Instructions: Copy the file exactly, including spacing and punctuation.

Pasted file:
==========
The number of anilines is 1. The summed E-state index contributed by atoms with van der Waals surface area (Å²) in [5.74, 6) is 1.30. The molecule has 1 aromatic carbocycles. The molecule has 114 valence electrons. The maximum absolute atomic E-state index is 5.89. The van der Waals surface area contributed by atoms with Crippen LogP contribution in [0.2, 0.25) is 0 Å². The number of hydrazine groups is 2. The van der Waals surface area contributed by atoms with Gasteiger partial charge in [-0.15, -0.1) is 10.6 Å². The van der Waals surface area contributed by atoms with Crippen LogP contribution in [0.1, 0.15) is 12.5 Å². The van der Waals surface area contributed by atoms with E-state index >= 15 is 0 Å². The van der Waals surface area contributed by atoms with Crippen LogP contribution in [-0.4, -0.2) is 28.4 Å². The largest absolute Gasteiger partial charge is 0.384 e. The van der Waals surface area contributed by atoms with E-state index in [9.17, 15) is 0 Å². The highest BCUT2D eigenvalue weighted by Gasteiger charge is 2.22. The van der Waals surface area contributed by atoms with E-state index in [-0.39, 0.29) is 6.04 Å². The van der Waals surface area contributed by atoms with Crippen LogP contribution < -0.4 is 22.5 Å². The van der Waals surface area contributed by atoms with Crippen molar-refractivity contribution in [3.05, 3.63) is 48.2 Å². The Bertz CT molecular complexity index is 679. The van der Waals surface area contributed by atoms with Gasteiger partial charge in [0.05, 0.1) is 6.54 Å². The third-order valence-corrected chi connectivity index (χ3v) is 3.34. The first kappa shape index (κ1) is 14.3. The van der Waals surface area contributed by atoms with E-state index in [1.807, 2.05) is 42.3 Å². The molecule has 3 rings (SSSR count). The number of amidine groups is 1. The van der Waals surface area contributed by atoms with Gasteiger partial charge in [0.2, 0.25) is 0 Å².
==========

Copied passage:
The number of anilines is 1. The summed E-state index contributed by atoms with van der Waals surface area (Å²) in [5.74, 6) is 1.30. The molecule has 1 aromatic carbocycles. The molecule has 114 valence electrons. The maximum absolute atomic E-state index is 5.89. The van der Waals surface area contributed by atoms with Crippen LogP contribution in [0.2, 0.25) is 0 Å². The number of hydrazine groups is 2. The van der Waals surface area contributed by atoms with Gasteiger partial charge in [-0.15, -0.1) is 10.6 Å². The van der Waals surface area contributed by atoms with Crippen LogP contribution in [0.1, 0.15) is 12.5 Å². The van der Waals surface area contributed by atoms with E-state index >= 15 is 0 Å². The van der Waals surface area contributed by atoms with Crippen LogP contribution in [-0.4, -0.2) is 28.4 Å². The largest absolute Gasteiger partial charge is 0.384 e. The van der Waals surface area contributed by atoms with E-state index in [9.17, 15) is 0 Å². The highest BCUT2D eigenvalue weighted by Gasteiger charge is 2.22. The van der Waals surface area contributed by atoms with E-state index in [-0.39, 0.29) is 6.04 Å². The van der Waals surface area contributed by atoms with Crippen LogP contribution < -0.4 is 22.5 Å². The van der Waals surface area contributed by atoms with Crippen molar-refractivity contribution in [3.05, 3.63) is 48.2 Å². The Bertz CT molecular complexity index is 679. The van der Waals surface area contributed by atoms with Gasteiger partial charge in [0.05, 0.1) is 6.54 Å². The third-order valence-corrected chi connectivity index (χ3v) is 3.34. The first kappa shape index (κ1) is 14.3. The van der Waals surface area contributed by atoms with E-state index in [1.807, 2.05) is 42.3 Å². The molecule has 3 rings (SSSR count). The number of amidine groups is 1. The van der Waals surface area contributed by atoms with Gasteiger partial charge in [0.2, 0.25) is 0 Å².